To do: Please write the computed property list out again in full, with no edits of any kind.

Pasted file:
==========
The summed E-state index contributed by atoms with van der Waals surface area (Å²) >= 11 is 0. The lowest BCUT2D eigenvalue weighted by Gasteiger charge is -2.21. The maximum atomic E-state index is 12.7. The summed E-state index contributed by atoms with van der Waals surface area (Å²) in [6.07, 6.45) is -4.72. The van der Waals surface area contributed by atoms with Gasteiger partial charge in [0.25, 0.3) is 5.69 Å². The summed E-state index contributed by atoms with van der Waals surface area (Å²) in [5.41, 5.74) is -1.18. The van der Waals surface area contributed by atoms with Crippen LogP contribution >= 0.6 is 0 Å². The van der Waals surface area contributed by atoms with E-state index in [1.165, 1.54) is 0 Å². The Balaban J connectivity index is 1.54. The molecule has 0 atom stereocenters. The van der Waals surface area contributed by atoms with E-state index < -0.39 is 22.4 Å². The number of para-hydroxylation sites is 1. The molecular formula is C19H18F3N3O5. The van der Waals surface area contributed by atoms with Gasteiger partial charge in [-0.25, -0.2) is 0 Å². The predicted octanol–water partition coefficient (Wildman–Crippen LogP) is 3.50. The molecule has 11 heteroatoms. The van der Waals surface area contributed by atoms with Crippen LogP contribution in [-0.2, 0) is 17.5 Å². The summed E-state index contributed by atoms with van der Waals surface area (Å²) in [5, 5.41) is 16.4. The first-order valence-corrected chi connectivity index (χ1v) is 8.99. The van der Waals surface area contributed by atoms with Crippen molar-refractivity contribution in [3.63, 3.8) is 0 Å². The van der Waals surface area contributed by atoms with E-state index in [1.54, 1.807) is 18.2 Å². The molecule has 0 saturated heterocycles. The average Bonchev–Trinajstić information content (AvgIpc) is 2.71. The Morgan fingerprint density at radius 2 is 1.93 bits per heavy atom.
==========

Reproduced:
The summed E-state index contributed by atoms with van der Waals surface area (Å²) >= 11 is 0. The lowest BCUT2D eigenvalue weighted by Gasteiger charge is -2.21. The maximum atomic E-state index is 12.7. The summed E-state index contributed by atoms with van der Waals surface area (Å²) in [6.07, 6.45) is -4.72. The van der Waals surface area contributed by atoms with Gasteiger partial charge in [0.25, 0.3) is 5.69 Å². The summed E-state index contributed by atoms with van der Waals surface area (Å²) in [5.41, 5.74) is -1.18. The van der Waals surface area contributed by atoms with Crippen LogP contribution >= 0.6 is 0 Å². The van der Waals surface area contributed by atoms with E-state index in [1.165, 1.54) is 0 Å². The Balaban J connectivity index is 1.54. The molecule has 0 atom stereocenters. The van der Waals surface area contributed by atoms with E-state index < -0.39 is 22.4 Å². The number of para-hydroxylation sites is 1. The molecular formula is C19H18F3N3O5. The van der Waals surface area contributed by atoms with Gasteiger partial charge in [-0.25, -0.2) is 0 Å². The predicted octanol–water partition coefficient (Wildman–Crippen LogP) is 3.50. The molecule has 11 heteroatoms. The van der Waals surface area contributed by atoms with Crippen LogP contribution in [-0.2, 0) is 17.5 Å². The summed E-state index contributed by atoms with van der Waals surface area (Å²) in [5, 5.41) is 16.4. The first-order valence-corrected chi connectivity index (χ1v) is 8.99. The van der Waals surface area contributed by atoms with Crippen molar-refractivity contribution in [3.63, 3.8) is 0 Å². The van der Waals surface area contributed by atoms with E-state index in [1.54, 1.807) is 18.2 Å². The molecule has 0 saturated heterocycles. The average Bonchev–Trinajstić information content (AvgIpc) is 2.71. The Morgan fingerprint density at radius 2 is 1.93 bits per heavy atom.